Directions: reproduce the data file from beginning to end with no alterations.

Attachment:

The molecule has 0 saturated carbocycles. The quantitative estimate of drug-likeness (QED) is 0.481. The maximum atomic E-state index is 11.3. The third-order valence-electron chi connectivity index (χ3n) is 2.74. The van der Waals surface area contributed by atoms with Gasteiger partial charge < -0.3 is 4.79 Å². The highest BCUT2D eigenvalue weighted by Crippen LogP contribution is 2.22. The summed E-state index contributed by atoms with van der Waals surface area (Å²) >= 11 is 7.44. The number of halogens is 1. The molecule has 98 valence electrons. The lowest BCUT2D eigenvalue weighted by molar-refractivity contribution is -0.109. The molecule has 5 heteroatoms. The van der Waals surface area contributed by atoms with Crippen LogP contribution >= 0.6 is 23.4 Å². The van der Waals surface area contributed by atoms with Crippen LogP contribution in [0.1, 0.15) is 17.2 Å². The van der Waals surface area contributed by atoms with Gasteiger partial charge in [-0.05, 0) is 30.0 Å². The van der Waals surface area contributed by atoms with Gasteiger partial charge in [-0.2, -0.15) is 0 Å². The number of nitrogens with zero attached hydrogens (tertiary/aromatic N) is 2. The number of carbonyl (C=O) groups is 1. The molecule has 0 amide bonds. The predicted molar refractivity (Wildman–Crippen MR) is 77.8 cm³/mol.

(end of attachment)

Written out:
The molecule has 0 saturated carbocycles. The quantitative estimate of drug-likeness (QED) is 0.481. The maximum atomic E-state index is 11.3. The third-order valence-electron chi connectivity index (χ3n) is 2.74. The van der Waals surface area contributed by atoms with Gasteiger partial charge < -0.3 is 4.79 Å². The highest BCUT2D eigenvalue weighted by Crippen LogP contribution is 2.22. The summed E-state index contributed by atoms with van der Waals surface area (Å²) >= 11 is 7.44. The number of halogens is 1. The molecule has 98 valence electrons. The lowest BCUT2D eigenvalue weighted by molar-refractivity contribution is -0.109. The molecule has 5 heteroatoms. The van der Waals surface area contributed by atoms with Crippen LogP contribution >= 0.6 is 23.4 Å². The van der Waals surface area contributed by atoms with Crippen LogP contribution in [0.1, 0.15) is 17.2 Å². The van der Waals surface area contributed by atoms with Gasteiger partial charge in [-0.05, 0) is 30.0 Å². The van der Waals surface area contributed by atoms with Gasteiger partial charge in [-0.2, -0.15) is 0 Å². The number of nitrogens with zero attached hydrogens (tertiary/aromatic N) is 2. The number of carbonyl (C=O) groups is 1. The molecule has 0 amide bonds. The predicted molar refractivity (Wildman–Crippen MR) is 77.8 cm³/mol.